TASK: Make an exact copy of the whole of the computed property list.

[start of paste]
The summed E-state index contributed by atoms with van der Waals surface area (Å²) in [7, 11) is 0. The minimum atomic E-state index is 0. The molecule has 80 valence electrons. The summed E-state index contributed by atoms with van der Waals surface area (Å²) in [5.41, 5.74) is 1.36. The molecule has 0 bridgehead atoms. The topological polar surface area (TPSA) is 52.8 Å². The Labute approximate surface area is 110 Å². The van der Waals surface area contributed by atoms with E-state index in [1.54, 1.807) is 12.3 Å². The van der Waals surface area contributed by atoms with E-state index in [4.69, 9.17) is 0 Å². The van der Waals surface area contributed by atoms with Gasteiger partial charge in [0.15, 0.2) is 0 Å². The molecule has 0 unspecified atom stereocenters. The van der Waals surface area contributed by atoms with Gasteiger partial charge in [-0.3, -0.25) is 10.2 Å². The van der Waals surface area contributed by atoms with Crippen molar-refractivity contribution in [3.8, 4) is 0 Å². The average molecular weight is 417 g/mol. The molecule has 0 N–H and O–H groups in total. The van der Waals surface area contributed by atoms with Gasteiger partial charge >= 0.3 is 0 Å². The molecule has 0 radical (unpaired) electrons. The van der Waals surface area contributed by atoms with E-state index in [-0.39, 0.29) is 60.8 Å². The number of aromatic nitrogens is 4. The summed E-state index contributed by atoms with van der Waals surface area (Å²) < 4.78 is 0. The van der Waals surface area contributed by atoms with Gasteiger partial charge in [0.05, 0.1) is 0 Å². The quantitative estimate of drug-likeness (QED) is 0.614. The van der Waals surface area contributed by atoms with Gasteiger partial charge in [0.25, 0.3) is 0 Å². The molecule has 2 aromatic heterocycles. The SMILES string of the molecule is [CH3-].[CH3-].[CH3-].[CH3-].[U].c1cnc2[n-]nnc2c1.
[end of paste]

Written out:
The summed E-state index contributed by atoms with van der Waals surface area (Å²) in [7, 11) is 0. The minimum atomic E-state index is 0. The molecule has 80 valence electrons. The summed E-state index contributed by atoms with van der Waals surface area (Å²) in [5.41, 5.74) is 1.36. The molecule has 0 bridgehead atoms. The topological polar surface area (TPSA) is 52.8 Å². The Labute approximate surface area is 110 Å². The van der Waals surface area contributed by atoms with E-state index in [1.54, 1.807) is 12.3 Å². The van der Waals surface area contributed by atoms with E-state index in [4.69, 9.17) is 0 Å². The van der Waals surface area contributed by atoms with Gasteiger partial charge in [0.15, 0.2) is 0 Å². The molecule has 0 unspecified atom stereocenters. The van der Waals surface area contributed by atoms with Gasteiger partial charge in [-0.3, -0.25) is 10.2 Å². The van der Waals surface area contributed by atoms with Crippen molar-refractivity contribution in [3.8, 4) is 0 Å². The average molecular weight is 417 g/mol. The molecule has 0 N–H and O–H groups in total. The van der Waals surface area contributed by atoms with Gasteiger partial charge >= 0.3 is 0 Å². The molecule has 0 radical (unpaired) electrons. The van der Waals surface area contributed by atoms with E-state index in [-0.39, 0.29) is 60.8 Å². The number of aromatic nitrogens is 4. The summed E-state index contributed by atoms with van der Waals surface area (Å²) < 4.78 is 0. The van der Waals surface area contributed by atoms with Gasteiger partial charge in [0.05, 0.1) is 0 Å². The quantitative estimate of drug-likeness (QED) is 0.614. The van der Waals surface area contributed by atoms with Gasteiger partial charge in [0.25, 0.3) is 0 Å². The molecule has 2 aromatic heterocycles. The SMILES string of the molecule is [CH3-].[CH3-].[CH3-].[CH3-].[U].c1cnc2[n-]nnc2c1.